As we approach the end of the 2022-23 season and Barcelona are on track to finish with two trophies and their first La Liga title in four years, there is no debate about the fact that the team has improved considerably over the last 18 months.
Xavi Hernández’s arrival and a busy transfer window last summer made this team competitive again, and they’re set to win the title with a dominant run through the league. But the performance in Cup competitions, both domestic and continental, make it clear that there’s plenty of work to be done to take the next step towards becoming a force again.
As it’s always the case with a club of Barça’s magnitude, plenty of players have been linked with a move to Camp Nou — or the Olympic Stadium in Montjuïc as of next season — and if rumors are to be believed we are in for another summer of lots of ins and outs and the promise of a stronger squad next season.
Fans are also wondering if Xavi is truly the man to lead the project given the constant failures in Europe and a humiliating Copa del Rey elimination this week, but the balance is still positive in favor of the club legend who has shown enough to deserve at least one more season in charge.
But the brutal, honest truth is that Barça will never reach the heights of the last decade with better players or even a better coach. They might even get their finances in order again and build a superteam that still might not win the most desired trophies again if one thing doesn’t change: their inability to prevent and properly treat injuries.
We are now into the second full month without arguably the two most important players in the team in Pedri and Ousmane Dembélé, who are nowhere near a return as of yet and might end up missing a large portion — if not all — of the most crucial part of the season.
This is now the second year in a row with Pedri gone when it matters the most, and while Dembélé did avoid serious injury for almost an entire year since Xavi became manager, he’s now on track to miss his 14th straight match when Barça welcome Girona for their next La Liga game on Monday with a thigh injury that was initially supposed to keep him out for a maximum of four weeks — back in February.
And it’s not just about short-term injuries that turn into month-long problems. Frenkie De Jong is now dealing with a hamstring injury that can be at least partially blamed on the Dutchman playing virtually every minute of football between the end of January and the March international break, and Ronald Araujo was rushed back to play a match against bottom of the table Elche last weekend despite being diagnosed with and then medically cleared from a groin injury — the same injury that caused him to miss two months earlier this season — in less than two weeks.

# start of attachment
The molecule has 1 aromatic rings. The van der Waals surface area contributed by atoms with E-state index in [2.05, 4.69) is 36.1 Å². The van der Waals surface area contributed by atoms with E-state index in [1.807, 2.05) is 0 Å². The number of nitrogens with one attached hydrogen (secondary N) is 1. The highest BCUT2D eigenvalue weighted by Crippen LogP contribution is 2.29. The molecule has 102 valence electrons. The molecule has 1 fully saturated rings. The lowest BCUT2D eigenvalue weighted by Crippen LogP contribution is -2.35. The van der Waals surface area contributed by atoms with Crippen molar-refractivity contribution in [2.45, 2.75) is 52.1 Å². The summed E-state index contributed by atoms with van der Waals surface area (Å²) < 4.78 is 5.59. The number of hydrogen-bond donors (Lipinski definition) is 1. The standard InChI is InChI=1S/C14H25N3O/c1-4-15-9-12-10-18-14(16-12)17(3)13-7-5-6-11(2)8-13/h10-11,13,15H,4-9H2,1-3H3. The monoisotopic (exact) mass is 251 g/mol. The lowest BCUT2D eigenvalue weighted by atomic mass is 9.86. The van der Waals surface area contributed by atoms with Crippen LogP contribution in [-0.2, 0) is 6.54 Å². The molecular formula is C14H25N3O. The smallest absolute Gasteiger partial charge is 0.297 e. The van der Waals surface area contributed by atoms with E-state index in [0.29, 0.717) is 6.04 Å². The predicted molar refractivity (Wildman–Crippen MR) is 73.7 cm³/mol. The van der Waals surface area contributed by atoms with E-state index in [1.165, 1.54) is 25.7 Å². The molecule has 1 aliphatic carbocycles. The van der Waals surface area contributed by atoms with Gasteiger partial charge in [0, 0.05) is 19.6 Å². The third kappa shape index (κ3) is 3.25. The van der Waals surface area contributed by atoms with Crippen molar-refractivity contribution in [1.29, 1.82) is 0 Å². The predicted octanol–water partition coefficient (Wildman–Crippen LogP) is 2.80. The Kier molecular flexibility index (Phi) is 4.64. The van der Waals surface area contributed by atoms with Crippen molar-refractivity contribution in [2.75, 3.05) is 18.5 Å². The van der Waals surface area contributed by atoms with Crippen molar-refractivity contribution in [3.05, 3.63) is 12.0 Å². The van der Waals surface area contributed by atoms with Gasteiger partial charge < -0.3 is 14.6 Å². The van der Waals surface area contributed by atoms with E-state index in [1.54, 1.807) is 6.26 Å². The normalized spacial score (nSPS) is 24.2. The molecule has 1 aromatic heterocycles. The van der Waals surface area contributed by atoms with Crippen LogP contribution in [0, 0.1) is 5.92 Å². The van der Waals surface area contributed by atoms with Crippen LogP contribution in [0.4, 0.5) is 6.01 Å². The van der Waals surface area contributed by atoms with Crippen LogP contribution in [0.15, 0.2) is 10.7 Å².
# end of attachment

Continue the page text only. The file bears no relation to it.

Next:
Pedri’s constant muscle injuries are a result of him essentially never being rested or rotated in less important matches, and we haven’t even mentioned the confusing and brutally long recovery that might have robbed Ansu Fati of a legendary career. Samuel Umtiti also could never recover from a long knee injury at Barça, but as soon as he moved to Italy he became an instant starter and an excellent player again who might make Barça some unexpected big money in the market.
For the better part of five years now, Barça players play too much, get injured too often and take way too long to come back. It’s the same story every time, no matter who the manager is. Mateu Alemany’s transfer market miracles and Joan Laporta’s lever-pulling won’t matter one bit if the club doesn’t solve the injury problem.
The professionals in charge of the medical department either must do better or must be replaced; Xavi and his coaching staff have to be more judicious with player minutes early in the season so they are available when it matters the most; players are competitive and never want to sit, but they also need to understand that sometimes a rest is necessary for the sake of the team — and the players themselves.
This is the unspoken true crisis of FC Barcelona. Not the finances. Not Negreira. Not Xavi in Europe.